It’s been said that Christians need to be the church, not just go to church. Truer words were never spoken. When church is a once-a-week-event rather than a seven-day-a-week lifestyle, it runs the risk of becoming little more than a couple of hours of religious piety each week.
Have you ever watched the Indianapolis 500 or the Daytona 500 on t.v.? The race cars zoom around the track mile after mile, each driver pouring himself into doing his job to the best of his ability. At certain intervals, however, the drivers have to drive their cars into the pit area for pit stops. Nobody can race 500 miles without a few pit stops.
Once a pit stop officially begins a whirlwind of activity takes place. Pit crew members come flying over the retaining walls onto the track. They attack their driver’s car like a swarm of bees and do all the necessary work. Does the car need gas? One crew worker does that job. Does the car need fresh tires? A team of crew workers do that job. Does the windshield need cleaning? A crew worker does that job.
And what does the driver do while all this activity is going on? He sits in the car, maybe grabs a quick drink of something, and gets a round of encouragement or instruction from his crew chief. The entire event takes less than twenty seconds, and then the driver roars the car back out onto the track and resumes the race. It’s the race that is the big deal, not the pit stop. The pit stop is just something that helps the driver do better in the race.
Perhaps you’ve figured out by now where I’m going with this. The race in which Christians are running is life — the real world — and the regularly scheduled pit stops are church services. As for the pit crews, they are the pastors, ministers of music, Sunday School teachers, youth ministers, etc. These are the people who do the work in the pit area. They provide the Christian with encouragement, instruction, and assistance each church service.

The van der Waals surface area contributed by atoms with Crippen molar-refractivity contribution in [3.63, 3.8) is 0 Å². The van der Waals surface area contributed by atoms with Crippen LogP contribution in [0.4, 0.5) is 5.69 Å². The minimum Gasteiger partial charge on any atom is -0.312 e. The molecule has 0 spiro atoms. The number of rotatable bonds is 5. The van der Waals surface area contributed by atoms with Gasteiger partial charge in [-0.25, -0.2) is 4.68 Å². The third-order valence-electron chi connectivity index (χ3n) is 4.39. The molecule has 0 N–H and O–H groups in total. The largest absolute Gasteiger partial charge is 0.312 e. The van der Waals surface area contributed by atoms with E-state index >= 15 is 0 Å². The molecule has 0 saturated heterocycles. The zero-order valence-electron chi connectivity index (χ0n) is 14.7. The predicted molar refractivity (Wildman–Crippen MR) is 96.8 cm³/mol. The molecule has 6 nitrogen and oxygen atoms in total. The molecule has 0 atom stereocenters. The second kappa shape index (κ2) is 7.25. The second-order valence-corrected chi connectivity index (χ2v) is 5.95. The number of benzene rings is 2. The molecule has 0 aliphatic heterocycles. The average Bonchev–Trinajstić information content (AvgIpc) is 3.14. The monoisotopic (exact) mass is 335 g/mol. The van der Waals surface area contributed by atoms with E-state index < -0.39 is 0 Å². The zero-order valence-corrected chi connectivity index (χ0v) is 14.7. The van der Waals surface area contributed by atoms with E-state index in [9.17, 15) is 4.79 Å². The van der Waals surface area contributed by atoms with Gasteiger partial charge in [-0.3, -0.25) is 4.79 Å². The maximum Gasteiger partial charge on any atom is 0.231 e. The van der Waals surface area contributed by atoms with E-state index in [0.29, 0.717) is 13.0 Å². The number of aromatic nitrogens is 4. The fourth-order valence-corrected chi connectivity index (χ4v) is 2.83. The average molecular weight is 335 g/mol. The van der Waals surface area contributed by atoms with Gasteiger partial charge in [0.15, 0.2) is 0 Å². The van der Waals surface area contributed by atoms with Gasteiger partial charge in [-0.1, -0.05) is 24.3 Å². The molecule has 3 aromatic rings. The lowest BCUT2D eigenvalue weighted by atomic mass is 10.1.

Unfortunately, the problem that Christianity has had since sometime along about the 3rd century is that Christians think of the scheduled pit stops as being the main thing. To them the race (life) is just what you have to endure to get back to the safety of the pit area once a week. They don’t understand that God gifts each Christian with not only natural talents but also spiritual gifts, all of which are supposed to be used in service to Him out in the real world. Talents are abilities the Christian receives at his or her physical birth. Spiritual gifts are abilities the indwelling Holy Spirit brings to the Christian at the moment of his or her spiritual birth (the born-again experience).
So, by stretching our analogy a bit further, we see that the Christians “car” is his or her body. That body has been well equipped by God with talents and spiritual gifts to run the race well. But what happens if the Christian doesn’t use those talents and spiritual gifts? The answer is, each day that Christian falls further behind in the race. And no driver ever won a trophy for being the first to make a pit stop or for making the most pit stops.
Christian, I hope this simple post will help you to get church attendance into proper perspective in your life. Are those pit stops important to the driver? Absolutely. There’s no doubt they help the driver do a better job of racing. But what you must always keep front and center in your mind is that the race is the thing. You see, God is trying to use Christians to minister to the whole world, and He knows full well that the whole world doesn’t attend church each Sunday. That’s why He needs us to be the church every day, wherever we are, whatever we are doing, rather than just go to church.